Ch. 3 Question

It mentions in the reading that “without memory we would not be able to function”(page 6).  So how do people with really bad memories or people with Alzheimer’s get by in life? What things could help people with bad memory?


3 Responses to “Ch. 3 Question”

  1. nsinex Says:

    I believe that memory functioning can be improved with practice and proper nutrition (particularly “brain” foods such as omega 3 proteins). You’ve probably heard of “memory contests” in which participants have the task of remembering as many numbers in a particular order as they can. They have devised certain techniques to trick their brain in to increasing their memory capacity, such as equating a number to a mental image. So this type of memory enhancement is possible if one were dedicated to the task. There are other ways to improve memory, all involving repetitive practice. Nintendo DS has created a brain enhancing line of video games. In my experience any mentally challenging game, such as Sudoku, can improve your memory.

    Certainly it can be agreed upon that a bad memory is very inefficient for a person’s day to day experiences. However, certain technologies can be used to help with memory challenged person not repeat tasks. The article mentions the camera in the kitchen example. However the problem with bad memory runs deeper than causing a person to be repetitive in their daily tasks. A bad memory can also effect how a person plans their life… days, months, or even years in advance. Experience is how we learn to direct our future actions. It stands to reason that people with poor memories could repeat mistakes they have made simply because they forgot the outcome of the previous time they made a similar move.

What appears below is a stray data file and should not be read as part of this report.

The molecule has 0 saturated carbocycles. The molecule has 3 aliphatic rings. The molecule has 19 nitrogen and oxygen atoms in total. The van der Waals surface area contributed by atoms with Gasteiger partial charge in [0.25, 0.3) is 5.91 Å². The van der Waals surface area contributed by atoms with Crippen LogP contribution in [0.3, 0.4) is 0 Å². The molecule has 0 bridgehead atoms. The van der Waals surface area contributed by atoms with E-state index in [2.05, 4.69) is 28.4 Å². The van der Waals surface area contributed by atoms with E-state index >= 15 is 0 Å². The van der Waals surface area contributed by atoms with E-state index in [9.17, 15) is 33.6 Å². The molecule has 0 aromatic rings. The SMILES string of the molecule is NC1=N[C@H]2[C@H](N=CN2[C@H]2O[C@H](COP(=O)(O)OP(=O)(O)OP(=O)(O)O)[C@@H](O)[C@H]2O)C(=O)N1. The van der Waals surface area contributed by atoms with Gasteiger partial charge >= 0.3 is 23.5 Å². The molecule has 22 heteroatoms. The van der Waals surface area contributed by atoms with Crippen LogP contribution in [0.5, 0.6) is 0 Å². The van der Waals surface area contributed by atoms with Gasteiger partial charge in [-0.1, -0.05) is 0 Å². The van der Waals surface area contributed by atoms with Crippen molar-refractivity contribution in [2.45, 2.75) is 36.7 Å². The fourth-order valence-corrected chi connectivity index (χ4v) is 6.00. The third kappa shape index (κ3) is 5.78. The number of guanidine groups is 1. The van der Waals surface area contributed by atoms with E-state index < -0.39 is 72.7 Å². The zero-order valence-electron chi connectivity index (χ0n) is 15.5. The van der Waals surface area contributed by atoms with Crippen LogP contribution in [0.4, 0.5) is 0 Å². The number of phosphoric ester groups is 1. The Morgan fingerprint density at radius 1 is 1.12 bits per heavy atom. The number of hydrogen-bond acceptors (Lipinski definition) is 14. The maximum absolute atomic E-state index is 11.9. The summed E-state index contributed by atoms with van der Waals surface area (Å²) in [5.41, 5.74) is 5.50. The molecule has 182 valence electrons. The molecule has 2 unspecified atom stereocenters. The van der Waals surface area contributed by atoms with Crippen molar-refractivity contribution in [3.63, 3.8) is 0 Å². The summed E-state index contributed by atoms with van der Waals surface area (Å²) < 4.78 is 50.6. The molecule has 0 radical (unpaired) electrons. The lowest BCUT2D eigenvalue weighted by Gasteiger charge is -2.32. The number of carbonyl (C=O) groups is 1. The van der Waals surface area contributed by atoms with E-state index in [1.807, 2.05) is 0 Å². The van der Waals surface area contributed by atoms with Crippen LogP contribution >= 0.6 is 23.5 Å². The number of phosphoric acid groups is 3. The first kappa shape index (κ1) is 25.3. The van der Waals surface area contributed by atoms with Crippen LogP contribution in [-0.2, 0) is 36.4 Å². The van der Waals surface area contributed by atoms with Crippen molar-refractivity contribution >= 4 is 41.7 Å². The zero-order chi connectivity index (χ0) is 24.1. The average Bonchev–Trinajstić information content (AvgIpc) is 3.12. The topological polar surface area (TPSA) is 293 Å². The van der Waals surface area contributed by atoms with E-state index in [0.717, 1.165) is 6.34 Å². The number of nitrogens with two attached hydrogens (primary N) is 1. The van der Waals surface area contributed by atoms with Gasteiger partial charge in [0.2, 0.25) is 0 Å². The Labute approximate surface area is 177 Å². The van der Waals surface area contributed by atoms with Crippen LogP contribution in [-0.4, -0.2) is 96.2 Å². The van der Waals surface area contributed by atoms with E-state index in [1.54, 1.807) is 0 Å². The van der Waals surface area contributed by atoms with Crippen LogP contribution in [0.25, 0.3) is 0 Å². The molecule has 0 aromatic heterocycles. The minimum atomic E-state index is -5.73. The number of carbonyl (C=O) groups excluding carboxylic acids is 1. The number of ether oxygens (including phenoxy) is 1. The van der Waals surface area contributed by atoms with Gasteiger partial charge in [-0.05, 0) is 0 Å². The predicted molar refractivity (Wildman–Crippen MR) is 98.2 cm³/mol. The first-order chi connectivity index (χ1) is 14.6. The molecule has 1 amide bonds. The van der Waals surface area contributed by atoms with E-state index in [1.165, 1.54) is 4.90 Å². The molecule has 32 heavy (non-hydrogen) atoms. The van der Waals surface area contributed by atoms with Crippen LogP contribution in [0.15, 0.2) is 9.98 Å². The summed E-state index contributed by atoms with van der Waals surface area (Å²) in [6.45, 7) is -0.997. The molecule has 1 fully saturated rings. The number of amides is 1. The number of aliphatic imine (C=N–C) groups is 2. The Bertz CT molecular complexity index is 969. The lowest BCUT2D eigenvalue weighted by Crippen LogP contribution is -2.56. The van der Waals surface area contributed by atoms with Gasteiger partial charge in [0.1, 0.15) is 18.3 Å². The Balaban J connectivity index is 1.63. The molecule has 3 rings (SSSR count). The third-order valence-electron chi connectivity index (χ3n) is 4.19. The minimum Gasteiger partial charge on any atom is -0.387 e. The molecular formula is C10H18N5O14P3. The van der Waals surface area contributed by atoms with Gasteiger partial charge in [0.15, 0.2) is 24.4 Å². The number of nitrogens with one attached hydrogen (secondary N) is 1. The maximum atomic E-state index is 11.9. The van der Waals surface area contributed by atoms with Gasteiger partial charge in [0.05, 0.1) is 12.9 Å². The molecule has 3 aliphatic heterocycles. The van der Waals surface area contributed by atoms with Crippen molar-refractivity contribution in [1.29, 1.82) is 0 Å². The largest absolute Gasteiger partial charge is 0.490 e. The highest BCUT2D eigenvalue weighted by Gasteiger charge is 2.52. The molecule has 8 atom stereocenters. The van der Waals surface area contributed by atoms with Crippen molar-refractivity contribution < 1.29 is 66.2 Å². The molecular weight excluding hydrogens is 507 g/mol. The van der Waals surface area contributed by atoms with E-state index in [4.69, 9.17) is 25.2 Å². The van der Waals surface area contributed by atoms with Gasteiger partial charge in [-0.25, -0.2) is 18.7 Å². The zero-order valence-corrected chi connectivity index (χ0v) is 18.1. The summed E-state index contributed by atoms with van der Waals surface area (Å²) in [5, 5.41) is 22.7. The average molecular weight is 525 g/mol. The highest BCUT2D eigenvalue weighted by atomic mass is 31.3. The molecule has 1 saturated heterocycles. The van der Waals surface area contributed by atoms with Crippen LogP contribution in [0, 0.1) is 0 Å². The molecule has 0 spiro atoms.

Obviously, Alzheimer’s disease is a separate matter. As with many brain diseases we don’t really know a lot about what causes Alzheimer’s. Genetics, lifetime exposure to certain substances, and lack of proper nutrients are all possible causes… and combinations of these can increase the risks. Until we know more about how the brain actually works we will not be able to do much about the Alzheimer’s issue.

  2. brandongrunwell Says:

    Persons with bad memory and Alzheimer’s struggle throughout life. Short term memory is first effected, so people struggle with some day to day tasks. They are able to get by in life because the memories of the actions they have completed over in over in your life, the ones that become second nature like driving, remain in the memory for sometime afterwards. IF the person prepared and ate one type of food over and over throughout their life, they likely will be able to remember how to make that food, and eat it, thus surviving longer. It isn’t that they don’t have any memory, or, like the book states, they would not be able to function. They just have fewer and fewer memories that remain, until unfortunately, they can no longer function without the help of others, or at all.

  3. chmbrigg Says:

    Good answers folks. I like the discussion here. There is an obvious tension when we start putting technology into people’s lives. On the one hand it’s great to support their development – to give them aids to make them more effective. On the other hand it may not be so good when we provide technologies that in the long run make people less able and dependent, in an unhealthy way, on the technology.

    In every technology system we design, it’s extremely important to consider where on this continuum each system should be.

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